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OPTICS FOR TASS: run the numbers
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- Subject: OPTICS FOR TASS: run the numbers
- From: email@example.com (Herbert R Johnson)
- Date: Fri, 09 Jan 1998 10:22:49 -0500
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- Organization: NJ Computer Connection for Astro Imaging Systems
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Tom has said he's ordered the Mak optic, so for the short term the
discussion of optics is moot. However, for some reason we never got
down to the "numbers", the objective specifications, in the discussion,
except for some comments. I decided to do the arithmetic after Chris's
On Wed, 07 Jan 1998 14:24:42 -0800, Chris Albertson <firstname.lastname@example.org> wrote:
*>Is the math correct below?
*>With only 2k pixels across 40mm we only require 25 lines/mm resolution.
*>as we are sampling at 50pixels/mm. If the lens projected an image with
*>highr spacial frequency it would be a waste. This is in the range of what
*>a single use disposable camera can do.
Thanks for the reality check. Let's see how much trouble I can get into
with my cross-check and a little review of the Mark III.
My recollection is that "film" provides about 200 lines/mm, an order of
magnitude more resolution. I'm not sure the eye is that good
across a *large* field. So, an optical system of photographic quality
is OK, and maybe one of visual quality, provided either has good characteristics
(coma, focus) across the field of view. As the center of most optic systems
is usually pretty good, oversized lens or mirror systems with added stops
(or maybe one field stop in the front) may do the job if the resulting
image size is acceptable. What numbers do we need to determine these things?
If that 40mm holds true we'd need an *inch and a half* film
image to test the CCD's "minimum" field, and root two times that (2 inches)
to look corner-to-corner of the CCD. 2 inches is a standard eyepiece size
so the size at the focal plane may be "about right" for a visual telescope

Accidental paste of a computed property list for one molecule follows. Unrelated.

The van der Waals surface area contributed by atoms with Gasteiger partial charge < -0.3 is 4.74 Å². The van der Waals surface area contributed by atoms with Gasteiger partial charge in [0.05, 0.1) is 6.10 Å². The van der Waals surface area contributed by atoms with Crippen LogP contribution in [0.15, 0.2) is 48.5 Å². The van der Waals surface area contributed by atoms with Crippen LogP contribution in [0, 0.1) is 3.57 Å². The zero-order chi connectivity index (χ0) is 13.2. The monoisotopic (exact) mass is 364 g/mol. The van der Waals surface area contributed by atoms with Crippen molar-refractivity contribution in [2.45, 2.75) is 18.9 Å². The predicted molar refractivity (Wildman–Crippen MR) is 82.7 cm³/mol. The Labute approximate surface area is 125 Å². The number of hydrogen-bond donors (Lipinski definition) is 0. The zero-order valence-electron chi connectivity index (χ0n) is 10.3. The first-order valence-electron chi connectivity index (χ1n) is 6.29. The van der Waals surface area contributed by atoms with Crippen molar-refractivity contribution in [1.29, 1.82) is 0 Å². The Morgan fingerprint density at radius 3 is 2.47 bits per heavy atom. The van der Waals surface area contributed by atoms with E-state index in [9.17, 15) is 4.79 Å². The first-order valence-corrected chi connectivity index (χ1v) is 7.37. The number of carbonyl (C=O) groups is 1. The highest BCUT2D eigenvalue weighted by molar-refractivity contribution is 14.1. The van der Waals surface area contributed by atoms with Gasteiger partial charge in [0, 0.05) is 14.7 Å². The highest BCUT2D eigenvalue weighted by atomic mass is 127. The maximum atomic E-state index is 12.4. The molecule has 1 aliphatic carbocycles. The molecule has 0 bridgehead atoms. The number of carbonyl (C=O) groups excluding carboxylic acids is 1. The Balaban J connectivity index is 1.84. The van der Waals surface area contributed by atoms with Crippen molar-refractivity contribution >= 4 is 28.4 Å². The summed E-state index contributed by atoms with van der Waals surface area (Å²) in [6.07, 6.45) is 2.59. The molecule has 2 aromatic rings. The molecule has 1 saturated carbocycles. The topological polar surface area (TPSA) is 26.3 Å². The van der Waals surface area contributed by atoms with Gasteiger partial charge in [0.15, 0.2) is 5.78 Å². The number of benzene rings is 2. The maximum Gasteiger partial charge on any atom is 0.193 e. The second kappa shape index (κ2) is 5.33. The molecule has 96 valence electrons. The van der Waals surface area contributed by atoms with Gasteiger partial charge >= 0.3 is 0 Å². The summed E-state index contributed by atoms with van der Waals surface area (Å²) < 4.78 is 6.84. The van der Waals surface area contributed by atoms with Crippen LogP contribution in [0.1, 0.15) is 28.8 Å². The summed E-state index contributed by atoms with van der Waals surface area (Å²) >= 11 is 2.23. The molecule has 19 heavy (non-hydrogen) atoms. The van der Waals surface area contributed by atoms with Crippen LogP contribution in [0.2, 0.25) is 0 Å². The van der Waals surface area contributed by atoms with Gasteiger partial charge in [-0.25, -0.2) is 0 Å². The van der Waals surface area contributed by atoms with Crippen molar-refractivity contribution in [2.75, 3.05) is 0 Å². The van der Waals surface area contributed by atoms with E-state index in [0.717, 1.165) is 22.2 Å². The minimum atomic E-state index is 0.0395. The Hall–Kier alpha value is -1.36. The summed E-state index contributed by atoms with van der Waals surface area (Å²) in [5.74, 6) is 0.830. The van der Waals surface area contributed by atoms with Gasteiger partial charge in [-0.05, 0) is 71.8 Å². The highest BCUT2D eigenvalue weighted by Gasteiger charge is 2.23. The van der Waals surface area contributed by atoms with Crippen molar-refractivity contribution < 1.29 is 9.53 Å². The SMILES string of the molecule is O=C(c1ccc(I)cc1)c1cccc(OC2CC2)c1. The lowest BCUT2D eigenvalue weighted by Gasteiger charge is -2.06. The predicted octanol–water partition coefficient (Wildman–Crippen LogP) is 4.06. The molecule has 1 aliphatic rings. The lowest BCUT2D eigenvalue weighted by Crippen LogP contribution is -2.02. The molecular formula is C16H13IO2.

(if it is good to the edge, maybe not). My email archives says the goal
is a 5 degree or 4 degree field of view. For 2000 pixels
across, that's 4 X 3600 / 2000 = 7.2 arc seconds per pixel minimal (more
for the 5 degree field).
The resolutions defined above are no great test of optics. BUT, we are
using a 12-bit A/D on a comparable CCD device. Let's say we end up
with 10 bits of "usable" dynamic range. One part in one thousand (1024)
is 60 db dynamic range, for images resolved to 7 arc seconds.
Now, I'll throw it to the TASS observers: what is the best PSF's for Mark
III images (say in the center of the field) in terms of size and dynamic
range? May as well learn from our own experience. So, I search my archives
again to answer my question.
*From: Glenn Gombert <email@example.com>
*Date: Wed, 05 Mar 1997 18:17:49 -0500
*Subject: "Average" FWHM PSF In Tom's Images
* While I still had the data on the hard disk I went through and
*calculated the "average" FWHM of the detected objects in each of Tom's
*images. Here are the numbers that I came up with:
* File: SkyBackground(ADU) RMS Sky FWHM(Average)
* G0483967.FTS 11167.6 55.4055 3.61
* G0493669.FTS 11698.1 97.5382 3.88
* G0483977.FTS 10926.8 49.9414 4.02
* G0493678.FTS 11753.2 95.8544 3.81
* G1493995.FTS 11439.9 52.8192 3.62
* G1493669.FTS 13155.8 63.7128 2.66
* G1493678.FTS 13154.2 62.4993 2.91
* G1493995.FTS 11705.8 52.7644 3.44
* G2483931.FTS 99972.7 45.9182 4.23
* G2493623.FTS 12642.9 96.1175 5.49
* G2493900.FTS 10704.7 49.7170 4.08
* G2493909.FTS 10772.3 50.5891 4.10
***** [end quote by Glen]
...so for some range from 100 units to (my recollection of about) 32000 units -
about 300:1 range incidently, close enough to 1000:1 - we detect "several"
pixels in diameter (4 to 6) for our stellar point images. (FIve is often
mentioned otherwise as a PSF window.) Let's guess that the center of the
image is twice as good, so we get two or three pixel diameter PSF's. The Mark
III pixel scale is 13.75 arcsec/pixel I believe: my math says this
is about twice what the Mark IV design goal.
These would seem to be the numbers to test against: 1.5 inches to 2 inches
of image size, 4 to 5 degrees of field of view with minimal distortion,
distortion *theoretically* defined as about 25 lines/mm at the image plane
or about 7 arc seconds per pixel of theoretical resolution overall. But, in
the context of about 30 to 60 db of dynamic range (300:1 to 1000:1),
less-than-perfect skies, and issues of focus and optical variation, we may
expect PRACTICAL PSF's of "a few" pixels (2-3-4) in diameter.
My guess: if we can get an optic with coma-free field (visually or
photographically) and full illumination across the desired image size,
AND with the desired field of view, the rest will follow.
**** ------------------------------------------------------ ****
Herbert R. Johnson voice/FAX 609-771-1503 day/nite
firstname.lastname@example.org Ewing, in central New Jersey, USA
amateur astronomer and astro-tour guide
supporter of classic S-100 computers as "Dr. S-100"
rebuilder of Mac Plus computers for your computing pleasure
and senior engineer and asteroid spotter at Astro Imaging Systems